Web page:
Recently, she sat down with me at a Brooklyn coffee house to discuss lox, alienation, ironic Christmas trees, and other pressing concerns of the Jewish people. I had a thesis in graduate school that was about a third of the length of the book, so I knew that I had a base. When I was in my 20s, my roommate and I had an apartment that looked like the inside of Urban Outfitters; it was very decorated with lanterns and we had a lot of Christmas lights up and then we thought—she was Jewish too—it would be fun to decorate a tree.We’re also giving away a free copy of her book–see details at the end of the interview. The first story I wrote that I knew was at a different level was “Another Cake.” That is the most Jewish story in the book and it was a breakthrough for me. So she got a tiny 10-dollar Charlie Brown tree and brought it home on the subway and we had this inspiration. We looked around and there was a postcard of Woody Allen on the bulletin board, and we both said, “He’s going on the top of the tree.” So that was my first ironic tree.There are lots of non-Jewish men and women who join Jewish dating sites with the objective of meeting a Jewish partner.By not clearly indicated that their websites or apps are exclusively for Jewish singles, these sites are sending the message that’s it’s really ok for anyone to use their sites regardless of religious beliefs.That means that they will not, under any circumstances marry someone who is not of the Jewish faith.This is based on a belief system nearly 4,000 years old — so it’s been tried and tested.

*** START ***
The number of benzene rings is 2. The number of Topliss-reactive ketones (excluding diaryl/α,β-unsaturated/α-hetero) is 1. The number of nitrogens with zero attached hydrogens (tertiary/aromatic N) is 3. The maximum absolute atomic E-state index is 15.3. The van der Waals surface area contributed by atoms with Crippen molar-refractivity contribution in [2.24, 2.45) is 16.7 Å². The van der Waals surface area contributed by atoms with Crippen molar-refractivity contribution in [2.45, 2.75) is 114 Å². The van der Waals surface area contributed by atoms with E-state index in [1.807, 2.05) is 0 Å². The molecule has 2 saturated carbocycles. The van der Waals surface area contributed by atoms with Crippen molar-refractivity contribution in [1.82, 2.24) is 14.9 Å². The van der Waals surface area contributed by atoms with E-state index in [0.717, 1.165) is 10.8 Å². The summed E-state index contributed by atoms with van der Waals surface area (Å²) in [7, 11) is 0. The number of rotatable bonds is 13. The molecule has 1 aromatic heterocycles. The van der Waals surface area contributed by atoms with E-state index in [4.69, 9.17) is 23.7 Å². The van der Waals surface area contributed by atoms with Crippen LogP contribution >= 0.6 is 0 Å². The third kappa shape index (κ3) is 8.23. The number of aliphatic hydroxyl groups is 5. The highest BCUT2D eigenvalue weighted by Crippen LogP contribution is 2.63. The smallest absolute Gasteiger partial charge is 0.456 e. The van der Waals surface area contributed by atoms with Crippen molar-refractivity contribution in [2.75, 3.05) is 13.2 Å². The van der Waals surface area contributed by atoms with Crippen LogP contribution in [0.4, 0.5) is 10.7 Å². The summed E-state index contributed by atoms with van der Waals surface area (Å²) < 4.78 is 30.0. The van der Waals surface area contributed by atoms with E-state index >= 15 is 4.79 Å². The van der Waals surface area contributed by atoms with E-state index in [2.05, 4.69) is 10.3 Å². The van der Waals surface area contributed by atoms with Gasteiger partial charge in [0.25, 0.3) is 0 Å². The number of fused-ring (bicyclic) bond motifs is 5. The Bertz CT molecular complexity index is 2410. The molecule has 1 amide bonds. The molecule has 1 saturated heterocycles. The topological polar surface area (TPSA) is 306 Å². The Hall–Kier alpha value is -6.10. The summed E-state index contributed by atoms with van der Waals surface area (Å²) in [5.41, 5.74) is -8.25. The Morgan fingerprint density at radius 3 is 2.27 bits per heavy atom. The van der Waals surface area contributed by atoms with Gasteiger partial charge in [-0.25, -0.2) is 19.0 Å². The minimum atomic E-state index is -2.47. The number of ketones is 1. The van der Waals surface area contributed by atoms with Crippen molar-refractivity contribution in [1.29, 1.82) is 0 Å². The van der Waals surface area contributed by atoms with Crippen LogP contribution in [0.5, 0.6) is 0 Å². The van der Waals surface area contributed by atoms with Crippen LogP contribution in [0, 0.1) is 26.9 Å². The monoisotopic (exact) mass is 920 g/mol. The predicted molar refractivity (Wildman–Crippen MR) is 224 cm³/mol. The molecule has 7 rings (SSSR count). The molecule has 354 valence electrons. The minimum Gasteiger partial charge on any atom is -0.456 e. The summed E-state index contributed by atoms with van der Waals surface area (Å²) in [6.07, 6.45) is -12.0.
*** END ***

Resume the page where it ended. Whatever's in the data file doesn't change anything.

But when a widowed Holocaust survivor and close friend of ours wanted to marry another close friend, my wife was supportive; clearly they were not going to have any children. Holding the Jewish community's line on not performing interfaith marriages or the happiness of this couple?The breakthrough moment I even know—the narrator is trying to find a rabbi to officiate the funeral (a prickly thing, because her father had decided he wanted to be cremated) and there is a line, “No rabbi would touch it.” Although many of your stories are not overtly Jewish, the voice throughout feels intrinsically Jewish in a similar (but different) way as “Seinfeld” and “Curb Your Enthusiasm” are Jewish without announcing it. Writing makes me realize that I’m Jewish in a way that living doesn’t. When I entered the world or went to college (still a ton of Jews there), I started to notice we had some things in common: We talked over each other, we argued, whatever it was, that hyper-verbal thing. Someone once said to me, “Catholics are afraid of God. And I’ve had one almost every year since—sometimes I forget to get it, and sometimes I have a Christmas Eve party for Jews and non-Jews who haven’t gone home. I think Christmas is one of the best Jewish holidays, because you are free.To me, the book shoots from the hip of an irreverent secular Jewish feminist sensibility that is particularly exciting because I have never seen it done quite like this. I didn’t notice I was Jewish growing up because I lived on Long Island and everyone was Jewish. And then through writing: the narrators dating guys who weren’t Jewish—that would come up. When I was dating non-Jewish guys in real life, I didn’t know I cared. Jews are afraid of their parents.” We’re a story, originally I had, “There are bagels! A hundred years ago when I was in grad school, I did a nonfiction thesis on contemporary Jewish writers where I interviewed all these authors about what it means to be a Jewish American writer today and how they feel about the classification.His parents are rather conservative I believe, and he is a daddy’s boy. But until this guy takes his profile down, declares himself your boyfriend, and tells you he loves you, I don’t think you have very much to worry about, my dear.He may be stringing me along because you have said ‘any sex is better than no sex.’ His two exes were Jewish.